The gypsies, numbering some six thousand, array themselves in military formation and attempt to storm the cathedral and rescue Esmeralda. Quasimodo mistakes their intentions and thinks they’re coming to execute her. He prevents their gaining entrance until the King’s army arrives to crush the rebellion. Esmeralda is hanged. Quasimodo, realizing that this is Frollo’s doing, pushes the archdeacon from the tower and to his death. Quasimodo vanishes. He secretly joined Esmeralda’s body in the crypt, where he starved to death holding her.

Inscriptions: “R.C. Penney, 1912” on the front flyleaf.

Joan of the Sword Hand (S.R. Crockett, 1898)

Joan, Duchess of Hohenstein, was arranged from birth to marry the Prince of Courtland. She secretly visits Courtland dressed as a man to inspect her fiance and finds him much to her liking, and Princess Margret thinks about as highly of “Count von Loen”, bitterly angering Muscovite Prince Wasp, who has claimed Margret as his own. On the wedding day, Joan discovers that the man she had taken for the prince was actually his younger brother. The actual Prince of Courtland is a sniveling old man, commonly called about town Louis the Craven for what the townsfolk see as selling out their Germanic freedoms for the autocratic protection of Russia. Joan flees back to Hohenstein and a Russian-backed battle ensues to capture her.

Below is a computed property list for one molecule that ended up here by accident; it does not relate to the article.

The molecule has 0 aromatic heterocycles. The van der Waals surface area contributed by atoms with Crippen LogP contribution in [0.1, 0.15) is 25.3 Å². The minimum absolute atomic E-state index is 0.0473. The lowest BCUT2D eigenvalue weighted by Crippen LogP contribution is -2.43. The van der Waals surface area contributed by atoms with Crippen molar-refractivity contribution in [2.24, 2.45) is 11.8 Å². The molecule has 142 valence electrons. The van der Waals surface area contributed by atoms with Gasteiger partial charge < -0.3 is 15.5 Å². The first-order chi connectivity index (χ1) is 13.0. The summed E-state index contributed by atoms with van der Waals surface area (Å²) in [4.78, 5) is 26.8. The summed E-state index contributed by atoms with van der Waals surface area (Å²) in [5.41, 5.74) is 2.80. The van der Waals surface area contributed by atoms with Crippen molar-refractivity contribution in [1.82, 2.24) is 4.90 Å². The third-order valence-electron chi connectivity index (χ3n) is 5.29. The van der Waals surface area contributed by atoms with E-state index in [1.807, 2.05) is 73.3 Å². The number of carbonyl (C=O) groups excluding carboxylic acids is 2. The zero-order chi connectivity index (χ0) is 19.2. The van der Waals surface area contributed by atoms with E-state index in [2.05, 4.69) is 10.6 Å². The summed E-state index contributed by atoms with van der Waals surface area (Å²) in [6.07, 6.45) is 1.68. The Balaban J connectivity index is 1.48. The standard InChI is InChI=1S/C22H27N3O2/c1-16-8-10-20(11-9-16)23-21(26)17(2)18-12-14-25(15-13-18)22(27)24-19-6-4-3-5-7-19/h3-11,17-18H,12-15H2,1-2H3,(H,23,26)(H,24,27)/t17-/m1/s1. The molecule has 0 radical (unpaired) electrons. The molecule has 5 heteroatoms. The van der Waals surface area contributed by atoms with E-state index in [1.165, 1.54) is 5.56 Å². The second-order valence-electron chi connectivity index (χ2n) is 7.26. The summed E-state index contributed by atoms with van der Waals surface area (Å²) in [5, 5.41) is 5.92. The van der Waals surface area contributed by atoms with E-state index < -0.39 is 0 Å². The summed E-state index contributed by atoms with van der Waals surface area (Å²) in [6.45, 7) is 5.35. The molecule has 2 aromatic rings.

Their supplies running low, a conspiracy is hatched by the high ministers in Hohenstein. Joan is abducted and taken to a place of safety on the Baltic coast. Meanwhile, Maurice von Lynar, a Danish soldier in Joan’s army who bears a remarkable resemblance to her, puts on her dress and feigns capitulating to the invaders so that they’ll withdraw and Hohenstein can be reinforced. The false Joan is taken to Margret, who she takes for Count von Loen. They are married that day by the castle priest. Discovered, Maurice is sentenced to be torn apart by four wild horses.

Joan, trapped on Isle Rugen, finds that her hostess is Theresa von Lynar — Maurice’s mother. She also finds that Maurice is, in fact, her half-brother, her father having secretly married Theresa after his first wife’s death. At the same time, Conrad — the younger Courtland prince Joan thought she was betrothed to — shipwrecks on the island. He and Joan fall in love, though he is a priest and Joan is already married. “In name only”, Theresa says to both.

Word reaches them of what’s happened in Courtland. Joan, Theresa, Conrad, and the handful of guards they have hasten there. The people of Courtland, who find the spectacle playing out before them abhorrent and un-Christian, hail Conrad as a liberator and the true prince. The Courtland military turn and the Russians retreat from them and the well-armed mob. They rally and intend to invade Courtland with the whole of the Czar’s army and annex it into the empire. Courtland holds off the invasion as long as they can, waiting for reinforcement from Plassenburg. Theresa buys them much-needed time by suicide bombing the Russian encampment, killing both Prince Wasp and Louis.

In the end, the Russians are repelled. Conrad, released from his vows as the new reigning prince of Courtland, marries the widowed Joan. On Princess Joan’s abdication as duchess, Maurice and Margret becoming the new duke and duchess of Hohenstein.

No inscriptions.